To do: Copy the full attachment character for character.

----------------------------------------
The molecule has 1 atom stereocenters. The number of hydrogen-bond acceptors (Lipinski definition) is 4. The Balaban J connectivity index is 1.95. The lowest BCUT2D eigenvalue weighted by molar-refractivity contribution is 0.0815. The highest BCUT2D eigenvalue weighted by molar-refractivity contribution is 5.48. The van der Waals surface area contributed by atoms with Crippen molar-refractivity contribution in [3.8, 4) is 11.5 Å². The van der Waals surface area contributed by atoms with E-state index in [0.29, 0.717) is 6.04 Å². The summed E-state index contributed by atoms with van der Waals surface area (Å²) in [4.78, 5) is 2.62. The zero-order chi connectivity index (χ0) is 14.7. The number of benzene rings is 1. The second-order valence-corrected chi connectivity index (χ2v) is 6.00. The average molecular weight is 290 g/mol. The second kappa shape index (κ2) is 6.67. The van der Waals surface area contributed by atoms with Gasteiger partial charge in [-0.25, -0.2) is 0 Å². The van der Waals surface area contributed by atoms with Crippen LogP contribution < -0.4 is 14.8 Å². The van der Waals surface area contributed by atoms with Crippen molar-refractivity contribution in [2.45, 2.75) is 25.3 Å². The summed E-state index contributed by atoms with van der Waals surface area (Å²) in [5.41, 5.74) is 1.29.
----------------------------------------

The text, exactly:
The molecule has 1 atom stereocenters. The number of hydrogen-bond acceptors (Lipinski definition) is 4. The Balaban J connectivity index is 1.95. The lowest BCUT2D eigenvalue weighted by molar-refractivity contribution is 0.0815. The highest BCUT2D eigenvalue weighted by molar-refractivity contribution is 5.48. The van der Waals surface area contributed by atoms with Crippen molar-refractivity contribution in [3.8, 4) is 11.5 Å². The van der Waals surface area contributed by atoms with E-state index in [0.29, 0.717) is 6.04 Å². The summed E-state index contributed by atoms with van der Waals surface area (Å²) in [4.78, 5) is 2.62. The zero-order chi connectivity index (χ0) is 14.7. The number of benzene rings is 1. The second-order valence-corrected chi connectivity index (χ2v) is 6.00. The average molecular weight is 290 g/mol. The second kappa shape index (κ2) is 6.67. The van der Waals surface area contributed by atoms with Gasteiger partial charge in [-0.25, -0.2) is 0 Å². The van der Waals surface area contributed by atoms with Crippen LogP contribution < -0.4 is 14.8 Å². The van der Waals surface area contributed by atoms with Crippen molar-refractivity contribution in [2.45, 2.75) is 25.3 Å². The summed E-state index contributed by atoms with van der Waals surface area (Å²) in [5.41, 5.74) is 1.29.